"The OHF remains committed to protecting the game of hockey on and off the ice this season for our members. We are also committed to being transparent about our operations to our members, the communities, volunteers, families and players who rely us to play the game they love."
A spokesperson for Hockey Saskatchewan says it has "no comment at this time."
Hockey Nova Scotia said its board of directors will meet next week to review next steps.
Hockey Canada has faced a torrent of criticism over its secretive use of player registration fees and other investments to compensate sexual assault complainants.
This summer, after a number of news outlets broke stories about the existence of these funds, Hockey Canada revealed it had paid out $8.9 million in settlements to 21 complainants with sexual misconduct claims since 1989.
Through a review of public records, CBC's The Fifth Estate has identified at least 15 cases of alleged group sexual assault involving junior hockey players that have been investigated by police since 1989 — half of which surfaced in the past decade.
Conservative MP John Nater, a member of the Commons heritage committee, said he hopes other provincial organizations follow Hockey Quebec's lead.
"I think we need meaningful change at the top of Hockey Canada. Obviously, the CEO has to go and other management has to go as well," he said before his own party's Wednesday caucus meeting.
"Right now, we need to put pressure on the organization, we need to put pressure on the 13 voting members to ensure that there's a board in place that's going to make those meaningful changes at the top."
His Conservative caucus colleague MP Kevin Waugh, a former television sports journalist, called Hockey Canada's response to calls for a change in management "arrogant."
"They've doubled down and it's disgusting, really," he said, before citing Hockey Canada's decision to hire Navigator, a crisis management firm, to help it deal with the wave of bad press.
"They spent a lot of money on Navigator. It's a company that's trying to put the narrative of that they're great guys, nothing's wrong, we're going to change, everything will be fine. But that's not the case."
MP calls Skinner's comments 'Trump-like'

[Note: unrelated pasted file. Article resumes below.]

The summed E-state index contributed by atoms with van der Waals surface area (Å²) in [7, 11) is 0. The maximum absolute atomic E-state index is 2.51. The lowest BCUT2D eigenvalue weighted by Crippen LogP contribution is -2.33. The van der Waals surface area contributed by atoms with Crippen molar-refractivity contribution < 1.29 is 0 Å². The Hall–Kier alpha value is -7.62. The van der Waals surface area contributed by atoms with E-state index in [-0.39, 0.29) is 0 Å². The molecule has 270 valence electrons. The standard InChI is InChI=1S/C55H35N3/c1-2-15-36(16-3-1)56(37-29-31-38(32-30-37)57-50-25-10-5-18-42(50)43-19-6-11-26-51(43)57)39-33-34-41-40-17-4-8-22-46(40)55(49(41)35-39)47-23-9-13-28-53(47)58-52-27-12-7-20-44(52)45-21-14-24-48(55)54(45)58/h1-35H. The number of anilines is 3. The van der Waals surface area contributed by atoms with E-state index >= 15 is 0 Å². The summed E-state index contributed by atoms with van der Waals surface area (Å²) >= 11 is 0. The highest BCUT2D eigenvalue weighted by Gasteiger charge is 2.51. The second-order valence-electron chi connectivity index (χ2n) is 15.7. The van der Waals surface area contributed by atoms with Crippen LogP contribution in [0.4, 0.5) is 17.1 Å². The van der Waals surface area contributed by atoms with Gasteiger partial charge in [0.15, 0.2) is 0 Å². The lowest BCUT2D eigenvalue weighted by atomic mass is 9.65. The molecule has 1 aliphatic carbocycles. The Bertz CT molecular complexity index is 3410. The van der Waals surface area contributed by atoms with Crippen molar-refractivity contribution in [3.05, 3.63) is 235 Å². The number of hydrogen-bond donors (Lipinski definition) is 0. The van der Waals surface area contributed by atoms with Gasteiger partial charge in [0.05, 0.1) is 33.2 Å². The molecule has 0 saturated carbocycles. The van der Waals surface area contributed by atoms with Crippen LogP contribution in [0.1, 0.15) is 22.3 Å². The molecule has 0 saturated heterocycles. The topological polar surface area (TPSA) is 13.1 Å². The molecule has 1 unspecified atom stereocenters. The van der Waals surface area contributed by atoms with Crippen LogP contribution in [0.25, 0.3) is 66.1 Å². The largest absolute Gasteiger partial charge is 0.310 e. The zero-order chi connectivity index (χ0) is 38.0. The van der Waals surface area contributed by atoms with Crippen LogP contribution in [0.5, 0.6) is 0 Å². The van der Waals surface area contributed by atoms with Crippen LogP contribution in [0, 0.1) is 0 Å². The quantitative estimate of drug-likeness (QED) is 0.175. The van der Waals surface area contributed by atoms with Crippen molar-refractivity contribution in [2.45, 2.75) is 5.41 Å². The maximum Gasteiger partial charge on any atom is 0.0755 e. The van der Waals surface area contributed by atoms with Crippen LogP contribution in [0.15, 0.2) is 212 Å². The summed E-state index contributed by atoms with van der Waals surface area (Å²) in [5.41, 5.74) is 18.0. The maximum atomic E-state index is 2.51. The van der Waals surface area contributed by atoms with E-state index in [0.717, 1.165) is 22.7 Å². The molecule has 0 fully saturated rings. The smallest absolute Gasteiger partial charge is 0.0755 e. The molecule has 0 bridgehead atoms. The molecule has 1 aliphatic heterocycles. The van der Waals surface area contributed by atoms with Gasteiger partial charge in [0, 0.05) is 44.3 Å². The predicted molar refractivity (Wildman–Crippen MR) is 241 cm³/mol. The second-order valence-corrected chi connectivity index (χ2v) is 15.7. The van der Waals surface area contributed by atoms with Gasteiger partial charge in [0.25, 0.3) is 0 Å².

Skinner's appearance before the heritage committee on Tuesday triggered bewilderment, sometimes even laughter, among the assembled MPs — who, despite their partisan differences, were universally critical of Hockey Canada at the meeting.
Bloc Québécois MP Sébastien Lemire said Hockey Canada is "living in a bubble" and is "disconnected" from public opinion.
Nater read aloud excerpts from Hockey Canada board meeting minutes that showed the organization was intent on "shifting the narrative" around the scandal.
"Settlement payments must be viewed in a positive manner, not a negative manner. Repetition required to state the narrative," Nater read from the minutes.
The Ontario MP told the committee he found "it deeply troubling that the organization is more concerned with shifting the narrative than actually meaningfully implementing change within this organization."
Skinner, a lawyer by training, said the media was trying to turn the public against Hockey Canada and its leadership team by publishing stories critical of its handling of violent sexual assault in the sport.
Liberal MP Anthony Housefather described Skinner's efforts to blame the media and MPs for her organization's woes as "Trump-like."
Audit of spending approved
St. Onge has agreed to audit Hockey Canada's finances over the past six years in response to allegations that the sports body's directors availed themselves of high-cost hotels, dinners and jewelry.
Last month, NDP MP Peter Julian wrote to the minister asking her to "make sure that Hockey Canada uses government funds and hockey parents' registration fees in an accountable and transparent manner."
Questioned by Julian before the committee, Brind'Amour confirmed that championship rings for board members cost $3,000 each.
"I believe this is a situation that arises when our national teams have the good fortune to win a championship," Brind'Amour said.
With files from Ashley Burke and John Paul Tasker